Picture retrieved 15 April 2015 from http://www.simplypsychology.org/Sigmund-Freud.html
psychology, theories of personality abound. Two of the most significant theories of personality include psychodynamic and humanistic/existential theories. Although these two theories share some features in common, they are based on widely different assumptions about human nature and human behavior. Each describes the way personality impacts human behavior under certain situations. However, psychodynamic theory presumes that human personality is static and less likely to change. Humanistic and existential theories
When one thinks about Freud's theory one has to presume Freud's conscious thoughts or his theory regarding an Oedipus complex represents not his real thoughts but his defensive condensations, displacements, reversals, omissions, and distortions of his real thoughts. If one wishes to look inside his real thoughts regarding an Oedipus complex, one has to analyze and interpret the manifest content of his thought with these defenses in mind. According to
Theoretical Perspective of the Approach The approach's personality models are grounded on biological models. The models are based on empirical human and animal findings concerning the associations between neurological system functions and personality dimensions. Traits that are measured are reward-dependence, harm avoidance, novelty-seeking etc. The hypothesis is that they are grounded on genetic and neurochemical influences. For instance, sensation-seeking and explorative tendencies like drug usage make use of dopaminergic pathways, and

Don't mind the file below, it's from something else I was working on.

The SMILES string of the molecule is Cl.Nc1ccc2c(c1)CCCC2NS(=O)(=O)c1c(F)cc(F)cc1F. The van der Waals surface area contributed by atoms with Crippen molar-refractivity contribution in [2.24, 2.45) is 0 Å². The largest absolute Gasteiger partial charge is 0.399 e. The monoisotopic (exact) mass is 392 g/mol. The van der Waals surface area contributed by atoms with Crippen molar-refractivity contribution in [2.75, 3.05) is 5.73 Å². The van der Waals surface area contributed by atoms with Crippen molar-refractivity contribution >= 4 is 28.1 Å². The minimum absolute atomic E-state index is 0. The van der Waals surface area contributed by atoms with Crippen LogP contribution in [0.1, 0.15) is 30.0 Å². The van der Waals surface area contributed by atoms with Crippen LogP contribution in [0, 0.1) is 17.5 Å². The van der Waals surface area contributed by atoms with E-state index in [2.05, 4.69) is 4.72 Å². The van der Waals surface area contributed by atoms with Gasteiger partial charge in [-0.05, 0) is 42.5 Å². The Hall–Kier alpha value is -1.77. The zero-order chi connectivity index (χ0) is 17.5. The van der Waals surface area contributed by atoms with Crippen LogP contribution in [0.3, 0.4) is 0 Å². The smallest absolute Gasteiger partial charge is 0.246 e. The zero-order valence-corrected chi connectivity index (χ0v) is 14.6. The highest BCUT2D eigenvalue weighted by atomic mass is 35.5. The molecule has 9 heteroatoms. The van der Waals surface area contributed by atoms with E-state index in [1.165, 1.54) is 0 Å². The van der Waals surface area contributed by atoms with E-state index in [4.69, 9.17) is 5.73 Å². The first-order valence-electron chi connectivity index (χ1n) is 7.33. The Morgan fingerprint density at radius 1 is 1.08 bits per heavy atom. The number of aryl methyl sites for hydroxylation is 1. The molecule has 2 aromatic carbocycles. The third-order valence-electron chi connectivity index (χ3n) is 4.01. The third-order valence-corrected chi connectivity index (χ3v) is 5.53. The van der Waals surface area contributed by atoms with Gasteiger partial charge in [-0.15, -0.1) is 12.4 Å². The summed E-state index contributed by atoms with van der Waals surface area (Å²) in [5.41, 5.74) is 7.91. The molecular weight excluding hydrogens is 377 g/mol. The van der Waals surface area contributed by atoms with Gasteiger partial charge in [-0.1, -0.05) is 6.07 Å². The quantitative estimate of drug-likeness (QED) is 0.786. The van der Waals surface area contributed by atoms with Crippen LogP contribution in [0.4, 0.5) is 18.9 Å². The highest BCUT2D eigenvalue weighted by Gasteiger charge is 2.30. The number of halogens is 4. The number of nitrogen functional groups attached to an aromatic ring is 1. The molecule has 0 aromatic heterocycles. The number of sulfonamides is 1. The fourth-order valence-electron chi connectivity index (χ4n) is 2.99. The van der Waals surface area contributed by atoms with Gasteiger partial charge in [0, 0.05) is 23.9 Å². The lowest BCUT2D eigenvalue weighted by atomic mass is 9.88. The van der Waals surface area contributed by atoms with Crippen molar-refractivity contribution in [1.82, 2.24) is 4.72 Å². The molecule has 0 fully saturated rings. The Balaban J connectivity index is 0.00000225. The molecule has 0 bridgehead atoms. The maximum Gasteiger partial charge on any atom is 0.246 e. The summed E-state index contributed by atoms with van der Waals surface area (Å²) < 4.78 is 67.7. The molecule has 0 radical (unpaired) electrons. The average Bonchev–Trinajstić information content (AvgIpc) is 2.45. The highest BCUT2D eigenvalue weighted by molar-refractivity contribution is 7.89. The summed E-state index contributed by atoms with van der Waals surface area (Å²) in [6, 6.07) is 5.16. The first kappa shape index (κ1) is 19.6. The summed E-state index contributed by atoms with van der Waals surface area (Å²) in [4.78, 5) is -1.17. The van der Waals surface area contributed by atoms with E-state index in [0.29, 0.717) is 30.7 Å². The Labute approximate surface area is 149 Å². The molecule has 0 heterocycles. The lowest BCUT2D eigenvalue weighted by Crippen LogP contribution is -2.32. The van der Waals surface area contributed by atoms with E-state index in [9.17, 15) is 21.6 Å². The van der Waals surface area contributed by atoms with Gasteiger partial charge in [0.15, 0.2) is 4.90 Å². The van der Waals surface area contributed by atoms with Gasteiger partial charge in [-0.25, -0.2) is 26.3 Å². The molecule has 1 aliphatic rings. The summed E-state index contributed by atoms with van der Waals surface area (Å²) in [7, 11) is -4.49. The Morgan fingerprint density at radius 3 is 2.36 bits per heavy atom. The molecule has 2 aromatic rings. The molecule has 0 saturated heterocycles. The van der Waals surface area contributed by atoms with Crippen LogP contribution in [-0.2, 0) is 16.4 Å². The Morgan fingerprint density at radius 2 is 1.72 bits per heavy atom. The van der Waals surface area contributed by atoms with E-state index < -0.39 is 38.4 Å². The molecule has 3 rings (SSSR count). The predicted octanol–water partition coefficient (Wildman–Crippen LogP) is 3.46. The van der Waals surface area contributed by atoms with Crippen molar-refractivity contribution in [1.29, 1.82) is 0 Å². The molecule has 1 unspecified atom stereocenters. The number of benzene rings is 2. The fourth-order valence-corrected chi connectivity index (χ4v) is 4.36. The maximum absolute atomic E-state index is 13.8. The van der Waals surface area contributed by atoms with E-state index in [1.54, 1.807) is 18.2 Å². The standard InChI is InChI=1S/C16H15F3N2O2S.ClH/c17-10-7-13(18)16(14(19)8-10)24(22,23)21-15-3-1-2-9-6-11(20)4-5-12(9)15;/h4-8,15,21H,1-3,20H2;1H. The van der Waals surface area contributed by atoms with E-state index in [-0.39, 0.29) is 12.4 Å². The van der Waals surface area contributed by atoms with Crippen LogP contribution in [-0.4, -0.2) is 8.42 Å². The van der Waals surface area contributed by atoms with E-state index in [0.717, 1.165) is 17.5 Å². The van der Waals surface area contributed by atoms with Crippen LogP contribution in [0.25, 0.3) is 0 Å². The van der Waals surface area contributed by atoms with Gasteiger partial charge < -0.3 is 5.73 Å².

Cliff likes to challenge people to games, sometimes making bets. Yet when he loses, he does not take the situation too seriously. Cliff does not avoid conflict or argument, and yet he also tries to create win-win situations. Cliff is frequently portrayed as the voice of reason in the show, such as when he tries to talk his wife out of having another baby. He points out where his
Theories It is difficult to summarize psychodynamic theory without a brief discussion of Freud. Sigmund Freud is the father of psychoanalysis, the father of psychodynamic theory, and in effect the father of modern psychotherapy. Freud's notions retain quite a bit of popularity, especially his ideas that things are not what they seem on the surface. Because of his understanding of the mind and behavior, Freud considered that overt behaviors were
Part.Theory Related to Final ProjectKey ConceptsHistorical Context and Historical FiguresValidity and AccuracyApplicability of Theory TodayConnection to Final ProjectNeo-Freudian TheoriesPsychodynamic. Tripartite division of self but less about psychosexual development than Freud. Builds on Freudís theory of the unconscious, using dreams and other symbols but more reliance on and social and cultural influence on personality.Carl Jung, Alfred Adler, Erik Erikson, Karen Horney, Henry Stack Sullivan.More so than Freud, with more empirical research.